Under permit of the Secretary of War, the Taneytown road, from the borough line of Gettysburg to a point beyond General Meade's headquarters, will soon be converted into a Telford avenue. The same, in our judgment, should be done with the Mummasburg road from the western end of Howard avenue to Buford avenue, also the Hagerstown road from the southern end of Reynolds avenue to the Confederate avenue on Seminary Ridge, also the Wheatfield road across the entire battlefield from east to west and the road leading from Crawford avenue to United States avenue.
MONUMENTAL TABLETS. The flanks of the Union and of the Confederate armies respectively have been fixed and marked by iron tablets with suitable inscriptions.
The position of the One Hundred and Forty-eighth Pennsylvania Regiment on Hancock avenue on the third day of the battle has been established and will soon be indicated by an appropriate and durable marker.
The spot where Gen. Daniel E. Sickles was wounded, on the evening of the second day, has been indicated by a handsome granite marker with an appropriate inscription.
Thirteen handsome and durable itinerary tablets have been erected at a similar number of towns and villages within a day's march of Gettysburg, with inscriptions setting forth the movements of the several corps, divisions, and minor bodies of troops constituting the Union Army on the days immediately before and after the battle, and specifying the date and the hour of such movements, respectively.
Preparations are being made to erect similar tablets at suitable points setting forth in like manner the movements, during the same period, of the several bodies of troops composing the Confederate army.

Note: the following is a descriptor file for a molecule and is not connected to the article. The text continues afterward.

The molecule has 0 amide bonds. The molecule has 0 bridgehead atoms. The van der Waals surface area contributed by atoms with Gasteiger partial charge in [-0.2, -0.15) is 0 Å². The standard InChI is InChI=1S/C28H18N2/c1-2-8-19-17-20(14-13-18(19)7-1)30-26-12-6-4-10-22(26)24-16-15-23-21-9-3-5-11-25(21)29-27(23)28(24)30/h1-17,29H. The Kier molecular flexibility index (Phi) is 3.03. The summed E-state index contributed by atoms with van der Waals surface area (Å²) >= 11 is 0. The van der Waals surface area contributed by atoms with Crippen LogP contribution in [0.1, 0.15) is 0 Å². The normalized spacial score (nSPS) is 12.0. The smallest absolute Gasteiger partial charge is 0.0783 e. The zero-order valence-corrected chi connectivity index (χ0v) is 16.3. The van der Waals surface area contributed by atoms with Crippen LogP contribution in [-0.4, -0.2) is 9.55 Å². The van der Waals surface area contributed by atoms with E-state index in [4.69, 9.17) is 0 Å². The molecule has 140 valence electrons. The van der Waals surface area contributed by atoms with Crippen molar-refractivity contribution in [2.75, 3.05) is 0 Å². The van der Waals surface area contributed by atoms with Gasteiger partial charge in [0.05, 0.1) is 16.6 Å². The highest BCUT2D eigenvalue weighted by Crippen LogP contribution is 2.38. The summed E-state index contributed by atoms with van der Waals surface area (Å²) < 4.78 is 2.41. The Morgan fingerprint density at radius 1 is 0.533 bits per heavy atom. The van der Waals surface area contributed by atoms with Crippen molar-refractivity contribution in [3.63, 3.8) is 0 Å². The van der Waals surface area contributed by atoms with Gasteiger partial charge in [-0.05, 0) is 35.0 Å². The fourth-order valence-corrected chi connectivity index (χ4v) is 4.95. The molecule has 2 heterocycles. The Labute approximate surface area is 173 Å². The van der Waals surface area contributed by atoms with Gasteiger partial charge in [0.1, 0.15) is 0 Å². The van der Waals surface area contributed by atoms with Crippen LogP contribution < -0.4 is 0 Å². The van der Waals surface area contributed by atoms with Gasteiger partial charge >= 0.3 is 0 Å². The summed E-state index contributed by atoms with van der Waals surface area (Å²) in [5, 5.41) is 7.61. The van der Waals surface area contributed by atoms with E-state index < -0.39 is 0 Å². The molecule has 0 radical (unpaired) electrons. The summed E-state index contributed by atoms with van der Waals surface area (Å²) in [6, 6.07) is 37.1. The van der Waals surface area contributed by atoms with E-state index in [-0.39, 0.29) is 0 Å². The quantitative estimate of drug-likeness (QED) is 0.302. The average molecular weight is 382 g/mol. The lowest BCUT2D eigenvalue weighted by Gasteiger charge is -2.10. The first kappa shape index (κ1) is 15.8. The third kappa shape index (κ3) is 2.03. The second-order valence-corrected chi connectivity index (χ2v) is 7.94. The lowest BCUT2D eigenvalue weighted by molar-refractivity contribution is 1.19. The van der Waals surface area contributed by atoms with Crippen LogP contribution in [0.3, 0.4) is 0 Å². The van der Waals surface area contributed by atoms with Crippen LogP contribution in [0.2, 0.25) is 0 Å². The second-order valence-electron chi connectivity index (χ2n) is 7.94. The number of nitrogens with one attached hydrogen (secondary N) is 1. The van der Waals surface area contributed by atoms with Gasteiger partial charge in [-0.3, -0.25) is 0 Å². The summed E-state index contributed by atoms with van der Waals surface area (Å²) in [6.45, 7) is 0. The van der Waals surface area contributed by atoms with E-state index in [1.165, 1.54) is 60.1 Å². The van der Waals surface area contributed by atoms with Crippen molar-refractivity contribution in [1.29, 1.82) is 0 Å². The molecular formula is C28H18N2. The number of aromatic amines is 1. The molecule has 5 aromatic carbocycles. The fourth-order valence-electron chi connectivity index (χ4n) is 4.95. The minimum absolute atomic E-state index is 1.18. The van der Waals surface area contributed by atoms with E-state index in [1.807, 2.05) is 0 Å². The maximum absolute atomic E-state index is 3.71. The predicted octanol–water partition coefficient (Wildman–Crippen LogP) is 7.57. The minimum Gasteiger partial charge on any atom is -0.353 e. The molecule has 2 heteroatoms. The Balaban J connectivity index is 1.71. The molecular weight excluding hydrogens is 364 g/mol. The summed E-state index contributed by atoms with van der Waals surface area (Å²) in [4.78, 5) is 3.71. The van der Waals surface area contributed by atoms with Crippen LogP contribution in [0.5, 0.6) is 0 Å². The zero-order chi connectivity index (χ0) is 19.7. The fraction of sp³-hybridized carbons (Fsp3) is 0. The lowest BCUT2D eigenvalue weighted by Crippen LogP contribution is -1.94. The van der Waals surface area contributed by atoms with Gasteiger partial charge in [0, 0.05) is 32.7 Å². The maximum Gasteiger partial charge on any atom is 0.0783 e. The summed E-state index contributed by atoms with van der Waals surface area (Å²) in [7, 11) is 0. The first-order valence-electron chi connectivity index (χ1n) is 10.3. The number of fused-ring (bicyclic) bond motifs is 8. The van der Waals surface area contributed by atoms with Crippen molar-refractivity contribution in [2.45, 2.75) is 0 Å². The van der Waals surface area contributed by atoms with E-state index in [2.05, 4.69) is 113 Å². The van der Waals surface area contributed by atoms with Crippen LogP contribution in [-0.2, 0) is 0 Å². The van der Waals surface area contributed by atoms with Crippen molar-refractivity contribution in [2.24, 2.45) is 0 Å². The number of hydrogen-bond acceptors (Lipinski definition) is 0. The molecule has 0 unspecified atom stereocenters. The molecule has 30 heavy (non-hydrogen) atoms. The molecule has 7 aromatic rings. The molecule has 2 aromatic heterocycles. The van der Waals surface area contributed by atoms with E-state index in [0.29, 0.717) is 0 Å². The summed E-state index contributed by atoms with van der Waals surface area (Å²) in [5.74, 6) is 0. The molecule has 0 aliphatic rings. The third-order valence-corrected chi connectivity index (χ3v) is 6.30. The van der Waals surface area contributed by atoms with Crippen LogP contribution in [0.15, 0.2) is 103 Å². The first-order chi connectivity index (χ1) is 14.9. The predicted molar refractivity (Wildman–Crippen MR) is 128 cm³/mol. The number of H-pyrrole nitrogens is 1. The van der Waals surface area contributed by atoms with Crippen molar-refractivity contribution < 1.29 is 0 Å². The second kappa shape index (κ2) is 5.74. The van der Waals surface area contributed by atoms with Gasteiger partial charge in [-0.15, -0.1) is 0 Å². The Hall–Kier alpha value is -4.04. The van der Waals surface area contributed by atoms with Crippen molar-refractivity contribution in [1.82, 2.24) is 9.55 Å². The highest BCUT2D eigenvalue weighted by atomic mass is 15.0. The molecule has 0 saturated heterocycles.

Historical tablets of iron are being prepared and will soon be erected along the recently completed Confederate avenue on Seminary Ridge, to mark the respective positions of Barksdale's Mississippi Brigade and Wofford's Georgia Brigade, of McLaws's Division; of Kemper's, Garnett's, and Armistead's Virginia brigades of Pickett's Division; of Wilcox's Alabama, Perry's Florida, Wright's Georgia, Posey's Mississippi, and Mahone's Virginia brigades of Anderson's Division; of Archer's Tennesssee, Pettigrew's North Carolina, Davis's Mississippi and North Carolina, and Brockenbrough's Virginia brigades of Heth's Division; of Scales's North Carolina, Lane's North Carolina, McGowan's South Carolina, and Thomas's Georgia brigades of Pender's Division. The tablets contain carefully prepared inscriptions describing the part taken in the battle by each brigade, and stating its numbers and losses.
Guns of the same class and caliber as those which composed each of the batteries are also being placed along that avenue to indicate the position of each battery, viz:
Moody's Battery, 24-pounder howitzers.
Brooke's, Graham's, Crenshaw's, McGraw's, and Moore's batteries,